Advances in Economics and Business Vol. 4(2), pp. 76 - 86
DOI: 10.13189/aeb.2016.040202
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Healthcare Expenditure and Economic Growth in Developing Countries


Serap Bedir *
Faculty of Economics and Administrative Sciences, Erzurum Technical University, Turkey

ABSTRACT

There has been a growing interest in examining the relationship between income and health expenditures. Although there are differences in the economic structure and health expenditures of the countries in the panel, there is a tendency for an increase in both per capita gross domestic product and health expenditures for all. Therefore, a modified version of the Granger (1969) causality test proposed by Toda and Yamamoto (1995), and Dolado and Lütkepohl (1996) was used in emerging markets in Europe and Middle East African and Asian countries over the period from 1995 to 2013. According to the analysis of the results, a two way causality is found for the Czech Republic and Russian Federation. The evidence from the Egypt, Hungary, Korean Republic, South Africa, and the Philippines supports the health view over the income view, while the evidence from Greece, Poland, the United Arab Emirates, China, Indonesia, and the Korean Republic supports the income view over the health view. The empirical results have indicated that income is an important factor in explaining the difference in healthcare expenditures among countries. Therefore, it appears that increases in income level stimulate healthcare expenditures for some of the emerging market economies.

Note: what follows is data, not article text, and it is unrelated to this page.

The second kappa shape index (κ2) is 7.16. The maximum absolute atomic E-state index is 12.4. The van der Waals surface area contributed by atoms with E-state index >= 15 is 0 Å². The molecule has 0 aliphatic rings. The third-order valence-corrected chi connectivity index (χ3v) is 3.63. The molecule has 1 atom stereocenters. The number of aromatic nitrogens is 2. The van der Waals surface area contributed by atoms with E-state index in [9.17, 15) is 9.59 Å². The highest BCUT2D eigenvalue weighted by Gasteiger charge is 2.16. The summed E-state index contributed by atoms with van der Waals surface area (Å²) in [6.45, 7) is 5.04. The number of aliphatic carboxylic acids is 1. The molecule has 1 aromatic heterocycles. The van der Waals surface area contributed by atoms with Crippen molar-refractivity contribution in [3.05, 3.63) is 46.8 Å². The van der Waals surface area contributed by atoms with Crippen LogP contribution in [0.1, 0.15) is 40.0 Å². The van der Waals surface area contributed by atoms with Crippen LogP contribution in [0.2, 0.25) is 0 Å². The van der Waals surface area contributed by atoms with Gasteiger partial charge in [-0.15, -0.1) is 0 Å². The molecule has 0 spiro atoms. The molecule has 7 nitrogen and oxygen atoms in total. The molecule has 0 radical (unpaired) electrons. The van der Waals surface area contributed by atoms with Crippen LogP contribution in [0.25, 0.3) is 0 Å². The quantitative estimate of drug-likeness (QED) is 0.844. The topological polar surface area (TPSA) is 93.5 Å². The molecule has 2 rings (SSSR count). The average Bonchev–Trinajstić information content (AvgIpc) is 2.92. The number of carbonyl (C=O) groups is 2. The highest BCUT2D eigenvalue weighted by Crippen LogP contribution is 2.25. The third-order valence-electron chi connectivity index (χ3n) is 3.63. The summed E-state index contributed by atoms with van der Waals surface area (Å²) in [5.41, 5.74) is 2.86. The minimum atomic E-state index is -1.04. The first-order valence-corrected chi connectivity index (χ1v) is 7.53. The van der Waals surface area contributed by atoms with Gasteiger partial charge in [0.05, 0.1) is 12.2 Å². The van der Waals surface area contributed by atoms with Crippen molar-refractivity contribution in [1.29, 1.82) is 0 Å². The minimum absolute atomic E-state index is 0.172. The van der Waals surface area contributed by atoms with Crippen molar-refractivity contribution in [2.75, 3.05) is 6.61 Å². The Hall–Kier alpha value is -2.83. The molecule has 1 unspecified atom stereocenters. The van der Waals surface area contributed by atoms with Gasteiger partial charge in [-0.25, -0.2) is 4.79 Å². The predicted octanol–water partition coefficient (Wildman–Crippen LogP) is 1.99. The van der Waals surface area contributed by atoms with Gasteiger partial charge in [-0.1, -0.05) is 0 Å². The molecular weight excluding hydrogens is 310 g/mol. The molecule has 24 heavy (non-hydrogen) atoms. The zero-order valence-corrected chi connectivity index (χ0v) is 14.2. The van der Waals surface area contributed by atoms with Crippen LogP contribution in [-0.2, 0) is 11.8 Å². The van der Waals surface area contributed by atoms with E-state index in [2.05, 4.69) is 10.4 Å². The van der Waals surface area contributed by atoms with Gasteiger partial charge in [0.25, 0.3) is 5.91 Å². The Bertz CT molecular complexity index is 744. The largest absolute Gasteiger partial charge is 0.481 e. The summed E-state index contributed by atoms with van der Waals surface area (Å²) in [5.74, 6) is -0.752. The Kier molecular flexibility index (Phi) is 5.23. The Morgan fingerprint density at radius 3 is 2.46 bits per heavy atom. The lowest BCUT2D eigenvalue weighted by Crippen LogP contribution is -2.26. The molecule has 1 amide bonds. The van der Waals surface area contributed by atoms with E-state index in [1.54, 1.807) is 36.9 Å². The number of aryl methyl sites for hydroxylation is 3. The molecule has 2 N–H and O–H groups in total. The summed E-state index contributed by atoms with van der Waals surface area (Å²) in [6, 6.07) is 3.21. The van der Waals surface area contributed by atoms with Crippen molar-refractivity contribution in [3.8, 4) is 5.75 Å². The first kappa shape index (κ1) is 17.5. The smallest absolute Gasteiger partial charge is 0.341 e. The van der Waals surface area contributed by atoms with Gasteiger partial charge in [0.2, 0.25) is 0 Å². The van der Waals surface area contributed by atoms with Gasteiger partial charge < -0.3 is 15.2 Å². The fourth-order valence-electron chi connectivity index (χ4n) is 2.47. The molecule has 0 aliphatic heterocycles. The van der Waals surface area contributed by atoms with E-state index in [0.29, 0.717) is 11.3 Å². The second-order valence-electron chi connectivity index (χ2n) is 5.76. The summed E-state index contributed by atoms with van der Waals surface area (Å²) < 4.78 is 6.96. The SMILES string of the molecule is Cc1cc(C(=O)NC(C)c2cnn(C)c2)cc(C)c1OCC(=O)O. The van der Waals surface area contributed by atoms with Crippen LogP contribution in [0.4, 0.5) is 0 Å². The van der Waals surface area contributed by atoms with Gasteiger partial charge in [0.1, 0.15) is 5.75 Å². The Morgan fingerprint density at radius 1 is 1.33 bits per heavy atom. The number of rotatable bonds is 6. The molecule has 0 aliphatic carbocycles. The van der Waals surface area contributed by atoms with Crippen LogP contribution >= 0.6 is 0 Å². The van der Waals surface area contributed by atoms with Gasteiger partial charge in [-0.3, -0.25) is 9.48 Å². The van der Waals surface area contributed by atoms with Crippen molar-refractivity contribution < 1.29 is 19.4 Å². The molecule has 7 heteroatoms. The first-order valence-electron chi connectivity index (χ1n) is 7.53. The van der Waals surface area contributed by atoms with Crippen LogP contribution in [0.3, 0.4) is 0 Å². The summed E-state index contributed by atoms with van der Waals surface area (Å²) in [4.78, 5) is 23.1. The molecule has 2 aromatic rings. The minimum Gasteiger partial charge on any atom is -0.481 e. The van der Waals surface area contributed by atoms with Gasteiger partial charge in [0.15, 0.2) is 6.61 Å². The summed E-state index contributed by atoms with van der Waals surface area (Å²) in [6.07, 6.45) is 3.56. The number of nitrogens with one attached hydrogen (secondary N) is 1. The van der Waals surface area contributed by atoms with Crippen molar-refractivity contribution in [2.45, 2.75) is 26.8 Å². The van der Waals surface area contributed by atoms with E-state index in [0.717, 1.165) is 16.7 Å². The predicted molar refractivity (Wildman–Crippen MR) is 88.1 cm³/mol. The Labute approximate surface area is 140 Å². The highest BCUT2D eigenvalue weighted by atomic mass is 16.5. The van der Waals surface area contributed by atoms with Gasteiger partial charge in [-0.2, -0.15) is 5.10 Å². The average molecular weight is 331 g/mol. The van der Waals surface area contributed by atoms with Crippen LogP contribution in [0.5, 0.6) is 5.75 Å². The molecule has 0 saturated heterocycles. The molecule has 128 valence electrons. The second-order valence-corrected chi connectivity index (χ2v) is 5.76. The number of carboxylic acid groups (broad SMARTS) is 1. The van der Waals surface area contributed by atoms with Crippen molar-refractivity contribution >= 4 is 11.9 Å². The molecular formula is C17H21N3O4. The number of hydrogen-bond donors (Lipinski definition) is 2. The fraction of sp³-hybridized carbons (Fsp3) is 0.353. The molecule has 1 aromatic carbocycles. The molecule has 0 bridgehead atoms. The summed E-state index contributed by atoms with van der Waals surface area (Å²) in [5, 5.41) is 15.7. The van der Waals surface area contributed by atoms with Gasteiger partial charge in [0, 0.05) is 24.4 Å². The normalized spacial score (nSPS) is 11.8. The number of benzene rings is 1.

KEYWORDS
Health Expenditure, Causality, Emerging Markets

Cite this paper
Serap Bedir . "Healthcare Expenditure and Economic Growth in Developing Countries." Advances in Economics and Business 4.2 (2016) 76 - 86. doi: 10.13189/aeb.2016.040202.